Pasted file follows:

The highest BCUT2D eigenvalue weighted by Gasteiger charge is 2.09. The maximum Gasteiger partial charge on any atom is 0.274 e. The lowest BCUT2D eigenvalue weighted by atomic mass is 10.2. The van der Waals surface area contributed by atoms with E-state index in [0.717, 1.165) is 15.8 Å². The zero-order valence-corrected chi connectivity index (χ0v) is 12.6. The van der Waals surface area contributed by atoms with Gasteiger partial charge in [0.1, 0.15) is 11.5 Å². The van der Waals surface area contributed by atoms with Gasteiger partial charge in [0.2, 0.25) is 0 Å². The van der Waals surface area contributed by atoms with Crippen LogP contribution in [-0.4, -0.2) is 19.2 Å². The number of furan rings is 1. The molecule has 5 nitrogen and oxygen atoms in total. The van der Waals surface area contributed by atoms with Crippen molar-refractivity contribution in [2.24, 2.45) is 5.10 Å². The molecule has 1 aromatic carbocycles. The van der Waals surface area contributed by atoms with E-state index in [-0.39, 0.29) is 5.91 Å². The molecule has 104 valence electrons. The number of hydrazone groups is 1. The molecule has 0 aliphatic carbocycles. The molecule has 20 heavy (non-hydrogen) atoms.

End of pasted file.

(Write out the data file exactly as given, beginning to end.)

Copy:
The highest BCUT2D eigenvalue weighted by Gasteiger charge is 2.09. The maximum Gasteiger partial charge on any atom is 0.274 e. The lowest BCUT2D eigenvalue weighted by atomic mass is 10.2. The van der Waals surface area contributed by atoms with E-state index in [0.717, 1.165) is 15.8 Å². The zero-order valence-corrected chi connectivity index (χ0v) is 12.6. The van der Waals surface area contributed by atoms with Gasteiger partial charge in [0.1, 0.15) is 11.5 Å². The van der Waals surface area contributed by atoms with Gasteiger partial charge in [0.2, 0.25) is 0 Å². The van der Waals surface area contributed by atoms with Crippen LogP contribution in [-0.4, -0.2) is 19.2 Å². The number of furan rings is 1. The molecule has 5 nitrogen and oxygen atoms in total. The van der Waals surface area contributed by atoms with Crippen molar-refractivity contribution in [2.24, 2.45) is 5.10 Å². The molecule has 1 aromatic carbocycles. The van der Waals surface area contributed by atoms with E-state index in [-0.39, 0.29) is 5.91 Å². The molecule has 104 valence electrons. The number of hydrazone groups is 1. The molecule has 0 aliphatic carbocycles. The molecule has 20 heavy (non-hydrogen) atoms.